Free Tier amazon instances are a game changer. Here's how to set the windows micro instances to function as an ssh server for easier transfer of files. Skip to the bottom for billing considerations.
Tested using: Microsoft Windows Server 2016 Base - ami-fe446c9b t2-micro
Fedora Core 26 client (rdesktop)
Using the Amazon EC2 web interface: Create a key-pair name: amazon_key_pair.pem Download the keypair file. Create notifications to email when usage exceed free tier. This in practice should never happen, but it feels good. After instance launches, click connect. Click Get password.
Then start the remote desktop session with a command like:
rdesktop long_hostname.us-east-2.compute.amazonaws.com -u \ Administrator -p 'password' -g 1920x1000 -K
Directly on the Windows Server virtual machine: CRITICAL! Seriously consider turning off all windows defender options immediately. These can effectively make the system unusable. Alternatively, let them run and plan to use the server a day later once it has stabilized. CRITICAL! Start internet explorer, install Google Chrome Add all google domains (including ad trackers) that appear during the process to the whitelist. Install ublock origin from google chrome Change timezone and time if necessary Restart system The details steps below for ssh server installation are based heavily on the article on [LifeHacker](https://lifehacker.com/205090/geek-to-live--set-up-a-personal-home-ssh-server) Go to cygwin.com Download and run setup-x86_64.exe Accept default until mirror selection. Select clarkson.edu as mirror search for openssh in Net group, install Launch a cygwin command line window Execute command: ssh-host-config Strictmodes? Yes New local account sshd? Yes Install sshd as a service? Yes Enter the value of CYGWIN for the daemon: ntsec tty Do you want to use a different name? No Create a new priviledged account? Yes Set password: type in 8 character password with number and capital After setup is complete, change the ssh server port to 6787 Edit the file: /c/cygwin64/etc/sshd_config Change: #Port 22 to Port 6787 Then in a cygwin window, issue: net start sshd Then add the firewall port 6787 inbound rule to open. Firewall -> Advanced settings Inbound rules -> New Rule -> Port Port 6787, name Cygwin SSH Then change the amazon instance network rules to open port 6787 EC2 Dashboard -> Network and security -> Security Groups (Find most recent launch wizard, select) Actions -> Edit inbound rules Add rule for inbound port 6787 Actions -> Edit inbound rules Delete rule for inbound port 3389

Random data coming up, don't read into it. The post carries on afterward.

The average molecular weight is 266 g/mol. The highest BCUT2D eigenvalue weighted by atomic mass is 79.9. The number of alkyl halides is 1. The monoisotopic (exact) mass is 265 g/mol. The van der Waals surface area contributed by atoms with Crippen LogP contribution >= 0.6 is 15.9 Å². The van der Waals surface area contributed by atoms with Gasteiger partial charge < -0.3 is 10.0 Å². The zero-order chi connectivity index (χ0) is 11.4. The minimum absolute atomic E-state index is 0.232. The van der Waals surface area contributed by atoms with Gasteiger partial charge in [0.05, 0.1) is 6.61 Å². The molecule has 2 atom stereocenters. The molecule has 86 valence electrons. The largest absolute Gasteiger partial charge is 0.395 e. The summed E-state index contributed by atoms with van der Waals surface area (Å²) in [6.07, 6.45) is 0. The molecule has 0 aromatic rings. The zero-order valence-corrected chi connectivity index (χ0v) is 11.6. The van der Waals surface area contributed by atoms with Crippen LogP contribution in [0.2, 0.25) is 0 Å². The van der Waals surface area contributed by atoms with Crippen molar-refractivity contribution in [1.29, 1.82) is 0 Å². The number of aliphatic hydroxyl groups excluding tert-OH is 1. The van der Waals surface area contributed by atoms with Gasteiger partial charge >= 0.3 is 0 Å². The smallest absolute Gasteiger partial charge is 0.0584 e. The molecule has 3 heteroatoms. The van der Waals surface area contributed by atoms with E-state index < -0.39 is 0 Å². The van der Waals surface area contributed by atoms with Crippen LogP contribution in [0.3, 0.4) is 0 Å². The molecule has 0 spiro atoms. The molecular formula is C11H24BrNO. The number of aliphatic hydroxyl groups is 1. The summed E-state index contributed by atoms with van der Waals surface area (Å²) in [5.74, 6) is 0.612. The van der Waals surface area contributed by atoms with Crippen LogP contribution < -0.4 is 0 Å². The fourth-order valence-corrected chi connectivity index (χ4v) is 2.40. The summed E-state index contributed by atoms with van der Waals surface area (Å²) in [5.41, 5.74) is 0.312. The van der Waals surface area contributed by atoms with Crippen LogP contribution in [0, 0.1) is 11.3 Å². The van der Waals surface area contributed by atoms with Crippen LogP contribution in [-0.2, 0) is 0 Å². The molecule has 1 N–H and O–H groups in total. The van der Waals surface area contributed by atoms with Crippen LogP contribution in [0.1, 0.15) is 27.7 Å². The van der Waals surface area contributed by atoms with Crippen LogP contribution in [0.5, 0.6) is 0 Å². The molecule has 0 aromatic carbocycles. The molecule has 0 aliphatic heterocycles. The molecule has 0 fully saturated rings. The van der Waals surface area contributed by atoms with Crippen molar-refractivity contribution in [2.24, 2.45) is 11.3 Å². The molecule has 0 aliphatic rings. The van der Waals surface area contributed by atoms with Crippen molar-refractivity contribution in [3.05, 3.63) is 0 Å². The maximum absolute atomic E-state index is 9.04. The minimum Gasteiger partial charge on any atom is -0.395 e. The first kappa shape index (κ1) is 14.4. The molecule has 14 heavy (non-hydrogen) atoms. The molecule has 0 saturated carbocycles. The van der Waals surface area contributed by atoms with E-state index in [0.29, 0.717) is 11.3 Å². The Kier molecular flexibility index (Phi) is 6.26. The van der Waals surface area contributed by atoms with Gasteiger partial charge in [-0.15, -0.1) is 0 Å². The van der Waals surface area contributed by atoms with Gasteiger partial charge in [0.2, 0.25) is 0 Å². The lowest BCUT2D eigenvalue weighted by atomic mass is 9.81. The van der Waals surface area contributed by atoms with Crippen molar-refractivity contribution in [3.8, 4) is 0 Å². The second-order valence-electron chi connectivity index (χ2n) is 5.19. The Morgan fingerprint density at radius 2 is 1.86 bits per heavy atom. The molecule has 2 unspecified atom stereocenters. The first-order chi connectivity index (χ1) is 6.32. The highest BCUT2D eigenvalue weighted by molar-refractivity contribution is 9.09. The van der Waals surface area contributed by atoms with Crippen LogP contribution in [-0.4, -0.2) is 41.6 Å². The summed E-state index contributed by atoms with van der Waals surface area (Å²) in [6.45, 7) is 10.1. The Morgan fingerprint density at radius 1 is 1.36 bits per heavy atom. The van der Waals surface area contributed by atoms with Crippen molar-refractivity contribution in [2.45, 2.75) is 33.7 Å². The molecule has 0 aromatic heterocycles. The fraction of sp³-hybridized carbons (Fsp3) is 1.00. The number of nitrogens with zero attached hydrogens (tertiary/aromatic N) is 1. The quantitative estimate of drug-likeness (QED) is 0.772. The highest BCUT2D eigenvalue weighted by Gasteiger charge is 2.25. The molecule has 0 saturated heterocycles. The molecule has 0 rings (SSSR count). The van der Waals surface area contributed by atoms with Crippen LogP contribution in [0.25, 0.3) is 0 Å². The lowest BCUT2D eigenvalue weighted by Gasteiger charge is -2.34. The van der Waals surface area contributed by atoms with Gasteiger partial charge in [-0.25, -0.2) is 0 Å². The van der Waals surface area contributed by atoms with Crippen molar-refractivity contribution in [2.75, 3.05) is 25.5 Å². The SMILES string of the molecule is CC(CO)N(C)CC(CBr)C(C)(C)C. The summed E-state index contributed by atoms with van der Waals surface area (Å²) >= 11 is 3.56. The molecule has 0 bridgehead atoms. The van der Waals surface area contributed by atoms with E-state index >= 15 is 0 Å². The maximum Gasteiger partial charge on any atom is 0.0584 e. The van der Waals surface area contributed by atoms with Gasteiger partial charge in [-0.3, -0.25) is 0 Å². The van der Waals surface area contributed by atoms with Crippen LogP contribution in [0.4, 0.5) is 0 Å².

From the Linux client machine:
# Create the ssh folder on the windows system. Make sure to use the same # Administrator password that you pulled down from the EC2 interface to # connect over remote desktop ssh Administrator@long_hostname.aws.com "mkdir ~/.ssh" # Append the linux public key file to the remote list of authorized # keys. Not the .pem file, just your local system public key cat ~/.ssh/id_rsa.pub | ssh Administrator@ec2_hostname \ "cat >> ~/.ssh/authorized_keys"
You can now ssh in with the command below, and tunnel the remote desktop connections over ssh:
autossh \ -M 40001 \ -o port=6787 \ -i ~/.ssh/id_rsa \ -L 9833:localhost:3389 \ -R 6703:localhost:22 \ Administrator@ec2_hostname
Then on the windows computer, open a cygwin command prompt and verify the tunnel back to the host linux machine with:
ssh -o port=6703 localhost
To connect from a linux laptop to the remote windows instance over rdp, setup the tunnel in the autossh command above, then run the rdesktop command below.
rdesktop localhost:9983 -u \ Administrator -p 'from EC2 get password' -g 1920x1000 -K
Use the tagging strategy to track the costs on a per-project basis.
- At each new EC2 instance created, have the discipline to add a tag named 'project', with the value 'project_name'. For example:
project: predicatesai project: lls project: xgut
Go to the AWS billing console: https://console.aws.amazon.com/billing/home
Cost Allocation tags -> Activate
Wait about 10 minutes
Select the 'project' tag, then click activate.
Wait 24 hours, now the tags will become available in the AWS Cost Explorer.
Now that you have some base windows images, you want to encrypt the
disks. Specifically the elastic block store volumes.
The instructions below are based heavily on: https://aws.amazon.com/blogs/aws/new-encrypted-ebs-boot-volumes/
Configure a machine according to the instructions above.
Select Instance -> Actions -> Image -> Create image
Wait for the instance image to appear in the "AMI" section.
Select the AMI you have just created then Actions -> Copy AMI
Select the same destination region. Append the word 'encrypted' to teh AMI name. Check 'Encryption', accept defaults.
Now you are running an encrypted base image.
Install the development environment. After that is complete, make another AMI image of the encrypted development environment. This is now the basic image you use to pull down new code, setup long term tests, etc.